In recent weeks, the IMF came under some criticism for posting relatively gloomy forecasts for the U.S. economy, especially considering the White House rosy outlook that stands out in comparison. see for example, WSJ on the subject here: https://www.wsj.com/articles/imf-sees-u-s-potential-growth-at-half-the-pace-of-white-house-estimates-1528995732.
Which begs two questions:
- Does IMF have any grounds to stand on its forecasts divergence from the White House? and
- Are IMF forecasts for the U.S. economy actually any good?
Per above chart, the IMF is not alone in being less than exuberant about forward growth forecasts for the U.S. In fact, it is White House that appears to be an outlier when it comes to 2020-2023 outlook.
Secondly, per the question above, I crunched through IMF’s semi-annual forecasts releases from April 2013 on (period prior to 2013 is too volatile in terms of overall fundamentals to take any forecast errors seriously). The chart below summarizes these against the actual outrun:
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On the surface, it appears that IMF forecasts in recent years carried massive errors compared to outrun. So I did a little more digging around. I took 1, 2, 3, and 4 years-ahead forecasts, averaged them over different forecast releases, and estimated 90 and 95 percent confidence intervals for these. Here is the resulting chart:
What does the data tell us? It says that IMF forecasts have, on average, overstated actual growth outrun. In other words, IMF forecasts have been over-optimistic, not excessively pessimistic, in the recent past. More that that, IMF’s current (April 2018 WEO release) forecast for the U.S. GDP growth is even more optimistic than already historically optimistic tendencies of the Fund imply. In other words, even though the first chart above shows the IMF forecast for the U.S. growth to be pessimistic, compared to that of the White House, in reality, IMF’s forecasts tend to be wildly optimistic.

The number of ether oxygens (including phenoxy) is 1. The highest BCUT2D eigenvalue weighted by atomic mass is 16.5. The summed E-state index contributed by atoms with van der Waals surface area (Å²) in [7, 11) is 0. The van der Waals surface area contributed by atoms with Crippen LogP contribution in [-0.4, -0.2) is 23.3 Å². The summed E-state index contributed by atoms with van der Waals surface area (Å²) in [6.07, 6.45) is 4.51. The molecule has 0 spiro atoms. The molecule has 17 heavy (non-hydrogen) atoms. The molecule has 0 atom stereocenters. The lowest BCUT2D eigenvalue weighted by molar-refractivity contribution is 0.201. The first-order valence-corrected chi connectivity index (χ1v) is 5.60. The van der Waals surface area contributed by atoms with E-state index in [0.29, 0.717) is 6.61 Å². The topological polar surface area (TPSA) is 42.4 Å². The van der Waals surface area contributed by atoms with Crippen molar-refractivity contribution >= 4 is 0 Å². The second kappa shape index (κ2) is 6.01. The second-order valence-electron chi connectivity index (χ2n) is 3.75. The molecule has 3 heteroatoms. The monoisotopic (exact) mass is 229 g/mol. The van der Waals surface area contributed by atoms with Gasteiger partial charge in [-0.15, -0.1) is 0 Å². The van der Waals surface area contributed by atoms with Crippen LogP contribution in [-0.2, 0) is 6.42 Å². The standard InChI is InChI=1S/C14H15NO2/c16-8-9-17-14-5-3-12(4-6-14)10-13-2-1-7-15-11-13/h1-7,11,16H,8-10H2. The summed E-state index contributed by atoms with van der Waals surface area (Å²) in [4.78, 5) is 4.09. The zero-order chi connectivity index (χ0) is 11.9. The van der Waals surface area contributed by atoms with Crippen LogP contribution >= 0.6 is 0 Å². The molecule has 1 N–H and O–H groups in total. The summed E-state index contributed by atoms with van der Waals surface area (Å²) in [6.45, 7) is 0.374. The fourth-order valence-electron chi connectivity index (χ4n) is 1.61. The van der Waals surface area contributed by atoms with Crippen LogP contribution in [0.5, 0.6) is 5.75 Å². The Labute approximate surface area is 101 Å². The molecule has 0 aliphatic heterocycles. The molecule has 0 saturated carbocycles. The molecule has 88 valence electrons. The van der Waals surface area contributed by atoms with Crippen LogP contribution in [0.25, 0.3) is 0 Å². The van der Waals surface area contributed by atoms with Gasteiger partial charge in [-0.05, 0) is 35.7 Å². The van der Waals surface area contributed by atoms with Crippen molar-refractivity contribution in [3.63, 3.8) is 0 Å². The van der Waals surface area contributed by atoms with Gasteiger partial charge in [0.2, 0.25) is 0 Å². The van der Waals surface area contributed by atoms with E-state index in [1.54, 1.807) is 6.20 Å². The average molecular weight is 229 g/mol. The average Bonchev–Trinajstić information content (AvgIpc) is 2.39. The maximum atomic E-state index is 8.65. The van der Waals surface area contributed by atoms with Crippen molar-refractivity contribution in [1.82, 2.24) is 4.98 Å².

Average error for 1 year ahead forecast for the U.S. in IMF releases has been 0.037 percentage points (very small), rising to 0.476 percentage points for 2 years ahead forecasts (more material error), and 0.867 percent for 3 years ahead forecasts. Augmenting data (to achieve larger number of observations to 2000-2006, 2011-2014 periods, 4 years ahead average forecasts has been 0.867 percentage points above the outrun growth. And so on.
So, to summarize:
- IMF is not unique in being less optimistic on the U.S. economy than the White House;
- IMF’s history of forecast errors suggests that the Fund tends to be overly optimistic in its forecasts and that current official Fund forecasts are more likely to be reflective of significant over-estimation of future growth than under-estimation;
- IMF’s forecasts more than 1 year out should be treated with some serious caution – something that applies to all forecasters.
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